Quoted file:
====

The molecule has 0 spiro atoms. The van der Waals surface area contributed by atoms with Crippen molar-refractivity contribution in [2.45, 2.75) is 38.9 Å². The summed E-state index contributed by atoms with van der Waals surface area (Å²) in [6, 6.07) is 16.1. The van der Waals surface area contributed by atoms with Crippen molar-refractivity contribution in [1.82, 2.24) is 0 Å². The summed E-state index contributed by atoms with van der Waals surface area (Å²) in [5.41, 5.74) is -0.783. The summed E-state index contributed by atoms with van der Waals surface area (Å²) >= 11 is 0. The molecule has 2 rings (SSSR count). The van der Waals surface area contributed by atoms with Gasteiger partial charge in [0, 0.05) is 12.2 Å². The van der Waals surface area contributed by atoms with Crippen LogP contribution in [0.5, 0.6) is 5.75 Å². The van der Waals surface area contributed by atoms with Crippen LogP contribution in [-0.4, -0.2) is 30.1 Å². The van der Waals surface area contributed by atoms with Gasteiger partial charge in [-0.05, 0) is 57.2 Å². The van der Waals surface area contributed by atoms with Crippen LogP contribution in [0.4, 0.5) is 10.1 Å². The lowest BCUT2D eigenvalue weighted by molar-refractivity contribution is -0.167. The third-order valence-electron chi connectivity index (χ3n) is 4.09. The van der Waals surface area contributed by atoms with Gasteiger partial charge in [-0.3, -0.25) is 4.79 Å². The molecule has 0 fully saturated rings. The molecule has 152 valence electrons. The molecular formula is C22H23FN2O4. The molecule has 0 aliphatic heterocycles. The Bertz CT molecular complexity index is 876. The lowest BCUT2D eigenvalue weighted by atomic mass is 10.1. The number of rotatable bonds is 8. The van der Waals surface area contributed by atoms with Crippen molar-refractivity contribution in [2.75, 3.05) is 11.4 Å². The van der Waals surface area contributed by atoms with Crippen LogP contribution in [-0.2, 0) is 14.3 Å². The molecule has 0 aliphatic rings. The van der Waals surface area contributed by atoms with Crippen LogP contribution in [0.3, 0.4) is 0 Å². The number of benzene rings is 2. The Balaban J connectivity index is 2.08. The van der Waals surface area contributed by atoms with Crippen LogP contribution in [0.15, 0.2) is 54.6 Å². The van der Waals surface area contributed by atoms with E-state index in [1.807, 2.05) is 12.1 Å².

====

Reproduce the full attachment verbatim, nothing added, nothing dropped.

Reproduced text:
The molecule has 0 spiro atoms. The van der Waals surface area contributed by atoms with Crippen molar-refractivity contribution in [2.45, 2.75) is 38.9 Å². The summed E-state index contributed by atoms with van der Waals surface area (Å²) in [6, 6.07) is 16.1. The van der Waals surface area contributed by atoms with Crippen molar-refractivity contribution in [1.82, 2.24) is 0 Å². The summed E-state index contributed by atoms with van der Waals surface area (Å²) in [5.41, 5.74) is -0.783. The summed E-state index contributed by atoms with van der Waals surface area (Å²) >= 11 is 0. The molecule has 2 rings (SSSR count). The van der Waals surface area contributed by atoms with Gasteiger partial charge in [0, 0.05) is 12.2 Å². The van der Waals surface area contributed by atoms with Crippen LogP contribution in [0.5, 0.6) is 5.75 Å². The van der Waals surface area contributed by atoms with Crippen LogP contribution in [-0.4, -0.2) is 30.1 Å². The van der Waals surface area contributed by atoms with Gasteiger partial charge in [-0.05, 0) is 57.2 Å². The van der Waals surface area contributed by atoms with Crippen LogP contribution in [0.4, 0.5) is 10.1 Å². The lowest BCUT2D eigenvalue weighted by molar-refractivity contribution is -0.167. The third-order valence-electron chi connectivity index (χ3n) is 4.09. The van der Waals surface area contributed by atoms with Gasteiger partial charge in [-0.3, -0.25) is 4.79 Å². The molecule has 0 fully saturated rings. The molecule has 152 valence electrons. The molecular formula is C22H23FN2O4. The molecule has 0 aliphatic heterocycles. The Bertz CT molecular complexity index is 876. The lowest BCUT2D eigenvalue weighted by atomic mass is 10.1. The number of rotatable bonds is 8. The van der Waals surface area contributed by atoms with Crippen molar-refractivity contribution in [2.75, 3.05) is 11.4 Å². The van der Waals surface area contributed by atoms with Crippen LogP contribution in [-0.2, 0) is 14.3 Å². The molecule has 0 aliphatic rings. The van der Waals surface area contributed by atoms with Crippen LogP contribution in [0.3, 0.4) is 0 Å². The number of benzene rings is 2. The Balaban J connectivity index is 2.08. The van der Waals surface area contributed by atoms with Crippen LogP contribution in [0.15, 0.2) is 54.6 Å². The van der Waals surface area contributed by atoms with E-state index in [1.807, 2.05) is 12.1 Å².